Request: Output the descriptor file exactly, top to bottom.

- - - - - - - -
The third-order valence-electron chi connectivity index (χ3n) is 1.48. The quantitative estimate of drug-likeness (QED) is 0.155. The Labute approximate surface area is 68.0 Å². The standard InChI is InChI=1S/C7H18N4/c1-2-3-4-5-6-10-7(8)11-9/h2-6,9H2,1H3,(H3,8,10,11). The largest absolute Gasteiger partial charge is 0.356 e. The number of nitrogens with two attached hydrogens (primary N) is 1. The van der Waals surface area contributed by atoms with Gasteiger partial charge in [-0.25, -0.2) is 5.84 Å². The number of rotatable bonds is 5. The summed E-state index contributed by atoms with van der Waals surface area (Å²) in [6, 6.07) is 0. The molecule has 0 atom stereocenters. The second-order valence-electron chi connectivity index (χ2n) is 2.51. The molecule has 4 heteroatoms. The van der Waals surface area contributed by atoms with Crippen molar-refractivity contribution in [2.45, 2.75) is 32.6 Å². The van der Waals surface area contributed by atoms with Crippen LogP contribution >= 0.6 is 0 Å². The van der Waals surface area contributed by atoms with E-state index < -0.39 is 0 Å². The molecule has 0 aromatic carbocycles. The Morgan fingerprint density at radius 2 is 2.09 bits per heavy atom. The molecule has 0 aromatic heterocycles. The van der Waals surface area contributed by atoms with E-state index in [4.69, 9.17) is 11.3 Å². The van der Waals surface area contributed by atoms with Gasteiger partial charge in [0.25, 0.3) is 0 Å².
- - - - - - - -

The third-order valence-electron chi connectivity index (χ3n) is 1.48. The quantitative estimate of drug-likeness (QED) is 0.155. The Labute approximate surface area is 68.0 Å². The standard InChI is InChI=1S/C7H18N4/c1-2-3-4-5-6-10-7(8)11-9/h2-6,9H2,1H3,(H3,8,10,11). The largest absolute Gasteiger partial charge is 0.356 e. The number of nitrogens with two attached hydrogens (primary N) is 1. The van der Waals surface area contributed by atoms with Gasteiger partial charge in [-0.25, -0.2) is 5.84 Å². The number of rotatable bonds is 5. The summed E-state index contributed by atoms with van der Waals surface area (Å²) in [6, 6.07) is 0. The molecule has 0 atom stereocenters. The second-order valence-electron chi connectivity index (χ2n) is 2.51. The molecule has 4 heteroatoms. The van der Waals surface area contributed by atoms with Crippen molar-refractivity contribution in [2.45, 2.75) is 32.6 Å². The van der Waals surface area contributed by atoms with Crippen LogP contribution >= 0.6 is 0 Å². The van der Waals surface area contributed by atoms with E-state index < -0.39 is 0 Å². The molecule has 0 aromatic carbocycles. The Morgan fingerprint density at radius 2 is 2.09 bits per heavy atom. The molecule has 0 aromatic heterocycles. The van der Waals surface area contributed by atoms with E-state index in [4.69, 9.17) is 11.3 Å². The van der Waals surface area contributed by atoms with Gasteiger partial charge in [0.25, 0.3) is 0 Å².